Machine Language (CARRIER RECORDS 016) is a showcase for the compositions of Sam Pluta, performed here by TimeTable Percussion, The Mivos Quartet, Jessie Marino, Ian Antonio and Pluta’s own Wet Ink Ensemble. These are all New York City groups and the album was released on New York’s Carrier Records, whose select catalogue of extreme avant music I recommend highly. It’s probably clichéd thinking that leads us to characterise New York music as somehow more “energetic” or “nervy” than usual (we could say it about everyone from James Chance and the Contortions to Eric Bogosian to Steve Reich), but there’s plenty of angular, brisk and muscular movement in much of this music. It certainly applies to the urbanised semi-organised chaos of the title track, experiencing which is like having your ears threaded into a large, mechanical loom, the atoms of your corporeal frame redistributed into a million and one cheap suits to be sold in the Garment District. It’s an exciting episode where rattling and booming percussion slugs it out with strange electronic moanings, accordion drones, or stabs of moody avant-jazz chords played by a stiff and formal woodwind section. After that comes ‘Lyra’, performed with amplified strings by the Mivos Quartet, a single-minded ultra-minimal block of seething abstraction which, for its first half, boldly takes the idea of microtonality into a sub-atomic range. Crank up this high-pitched glacier of frigid beauty to induce instant tension in your ligaments…rarely have the strings of violins sounded so eerie and threatening.
So far, pretty intense..talk about your hyper-active composer types! Pluta never leaves a space unfilled when he can cram it with musical information, even in the quiet and slow pieces. Must be he has a mind like a calculator and a databank for a brain. With ‘Standing Waves’, we’re back in the realms of nocturnal city-dwelling mayhem again, with percussion, electronics, guitar, strings and woodwinds creating an on-stage traffic jam with moments of neurotic serenity punctuating the general air of powerhouse confusion. The dynamics are almost aggressive, carving out bold musical shapes in an extremely assertive manner, but thankfully the Wet Ink Ensemble are not the sort of players who feel the need to shout at the tops of their voices all the time, even if they do dress like they’re late for a corporate meeting at Merill Lynch. Judging from their website, every member of this high-powered team appears to be a composer / performer soloist in their own right, not to mention their academic and prize-winning achievements outside the group. I’m afraid to say the wrong thing about ’em…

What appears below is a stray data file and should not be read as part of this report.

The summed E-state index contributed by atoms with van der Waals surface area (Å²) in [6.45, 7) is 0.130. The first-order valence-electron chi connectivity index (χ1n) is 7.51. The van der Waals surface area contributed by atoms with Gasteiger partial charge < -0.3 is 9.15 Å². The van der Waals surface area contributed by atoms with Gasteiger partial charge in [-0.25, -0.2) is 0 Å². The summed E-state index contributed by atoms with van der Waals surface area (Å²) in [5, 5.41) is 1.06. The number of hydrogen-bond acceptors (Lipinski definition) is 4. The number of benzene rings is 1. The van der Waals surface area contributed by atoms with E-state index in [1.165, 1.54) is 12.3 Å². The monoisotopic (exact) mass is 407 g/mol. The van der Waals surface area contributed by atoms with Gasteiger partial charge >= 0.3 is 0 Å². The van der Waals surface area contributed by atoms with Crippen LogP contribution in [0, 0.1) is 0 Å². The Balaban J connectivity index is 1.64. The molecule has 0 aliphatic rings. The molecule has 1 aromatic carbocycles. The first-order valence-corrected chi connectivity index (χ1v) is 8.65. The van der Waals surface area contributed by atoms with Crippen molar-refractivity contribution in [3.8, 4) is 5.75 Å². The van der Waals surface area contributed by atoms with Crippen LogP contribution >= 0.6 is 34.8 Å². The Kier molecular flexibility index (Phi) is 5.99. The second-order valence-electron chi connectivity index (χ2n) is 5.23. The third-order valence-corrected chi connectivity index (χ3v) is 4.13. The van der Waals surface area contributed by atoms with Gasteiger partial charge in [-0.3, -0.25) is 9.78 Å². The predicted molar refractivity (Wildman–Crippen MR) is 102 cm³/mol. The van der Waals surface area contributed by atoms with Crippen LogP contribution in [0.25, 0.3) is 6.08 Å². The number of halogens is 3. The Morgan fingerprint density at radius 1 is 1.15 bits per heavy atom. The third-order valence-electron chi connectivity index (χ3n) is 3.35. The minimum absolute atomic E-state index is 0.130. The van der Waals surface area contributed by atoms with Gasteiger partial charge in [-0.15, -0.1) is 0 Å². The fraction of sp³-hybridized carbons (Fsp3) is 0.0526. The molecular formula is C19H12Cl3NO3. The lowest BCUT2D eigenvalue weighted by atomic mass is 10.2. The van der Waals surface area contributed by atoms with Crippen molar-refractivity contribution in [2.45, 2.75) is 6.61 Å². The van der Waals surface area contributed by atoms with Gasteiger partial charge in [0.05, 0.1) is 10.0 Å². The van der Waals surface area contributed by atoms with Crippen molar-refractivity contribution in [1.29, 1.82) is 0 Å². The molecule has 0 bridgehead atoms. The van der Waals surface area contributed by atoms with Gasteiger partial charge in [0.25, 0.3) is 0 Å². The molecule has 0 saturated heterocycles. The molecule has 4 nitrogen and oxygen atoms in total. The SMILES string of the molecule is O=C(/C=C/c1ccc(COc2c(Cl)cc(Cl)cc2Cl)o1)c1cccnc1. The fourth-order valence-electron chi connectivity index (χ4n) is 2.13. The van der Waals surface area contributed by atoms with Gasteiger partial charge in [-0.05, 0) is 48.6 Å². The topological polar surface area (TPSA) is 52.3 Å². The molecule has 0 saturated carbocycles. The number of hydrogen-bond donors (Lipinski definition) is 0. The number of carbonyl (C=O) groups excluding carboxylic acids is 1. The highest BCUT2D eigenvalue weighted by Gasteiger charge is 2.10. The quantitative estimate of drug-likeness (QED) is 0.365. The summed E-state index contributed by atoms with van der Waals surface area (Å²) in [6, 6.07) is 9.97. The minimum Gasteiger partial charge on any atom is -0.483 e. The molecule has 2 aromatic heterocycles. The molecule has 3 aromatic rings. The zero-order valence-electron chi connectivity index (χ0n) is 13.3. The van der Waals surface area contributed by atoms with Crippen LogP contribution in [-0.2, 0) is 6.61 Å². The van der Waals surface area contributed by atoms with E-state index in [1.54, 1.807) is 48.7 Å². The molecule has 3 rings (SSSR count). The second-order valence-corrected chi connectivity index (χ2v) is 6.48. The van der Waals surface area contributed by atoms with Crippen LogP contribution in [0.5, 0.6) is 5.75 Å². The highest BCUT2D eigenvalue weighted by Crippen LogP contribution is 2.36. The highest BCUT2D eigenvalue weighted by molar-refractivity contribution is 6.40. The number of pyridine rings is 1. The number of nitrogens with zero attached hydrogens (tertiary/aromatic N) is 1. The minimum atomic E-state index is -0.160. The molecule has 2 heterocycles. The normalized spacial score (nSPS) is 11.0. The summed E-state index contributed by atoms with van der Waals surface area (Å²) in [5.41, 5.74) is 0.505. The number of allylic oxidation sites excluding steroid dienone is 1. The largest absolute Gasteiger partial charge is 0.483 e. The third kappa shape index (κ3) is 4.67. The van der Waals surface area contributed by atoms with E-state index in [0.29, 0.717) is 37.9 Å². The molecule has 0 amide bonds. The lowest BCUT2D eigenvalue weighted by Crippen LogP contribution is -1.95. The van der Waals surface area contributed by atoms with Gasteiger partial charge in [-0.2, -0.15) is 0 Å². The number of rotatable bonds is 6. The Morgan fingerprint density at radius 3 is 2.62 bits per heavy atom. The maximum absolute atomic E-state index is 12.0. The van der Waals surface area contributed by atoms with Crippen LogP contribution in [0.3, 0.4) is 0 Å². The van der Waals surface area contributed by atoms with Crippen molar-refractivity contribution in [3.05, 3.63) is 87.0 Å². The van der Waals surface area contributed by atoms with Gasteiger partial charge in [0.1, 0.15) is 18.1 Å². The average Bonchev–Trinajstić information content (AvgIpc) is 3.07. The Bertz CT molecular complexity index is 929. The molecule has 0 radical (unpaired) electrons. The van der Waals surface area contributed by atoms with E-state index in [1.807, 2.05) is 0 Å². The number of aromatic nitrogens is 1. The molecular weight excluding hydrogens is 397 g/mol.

‘Matrices’ is a percussion / electronics / performance producing 10 minutes of energised delight…Google it and the first thing that comes up is the published score, clueing you in to the set-up and the sound sources, which include woodblocks, snare drum, hand-held fans, two TV sets and a very specific microphone array. The “special sauce” is Pluta’s computer software. The thrust of the piece is about making abrupt switches, perhaps through the mixing desk, between assorted sources, many of which are distorted or degraded in some way, to create a fascinating weave of textures so palpable you can feel them racing past under the soles of your feet. With its slightly more anonymous tone, this is the least “human” track on the album, but it’s far from being a bleak view of our mechanised society. ‘7:6’ is even more machine-like, performed entirely by Jessie Marino on her amplified cello whose natural tone has been expertly distorted to precisely the correct degree until it resembles the attack of a flock of crazed robot-seagulls. Marino’s bowing gestures shine forth; rather than being subjugated into a morass of random noise, they are instead magnified and given additional power and resonance through the set-up. ‘7:6’ is a magneto that simultaneously drives you out of the room and keeps your feet rooted firmly to the spot.
Press release uses terms like “relentless” and “sonically saturated” to describe Pluta’s strong work, terms with which I can only concur, having been run over by the tracks of his Chieftain Tank while happily waving the white flag of surrender to his marshalled forces.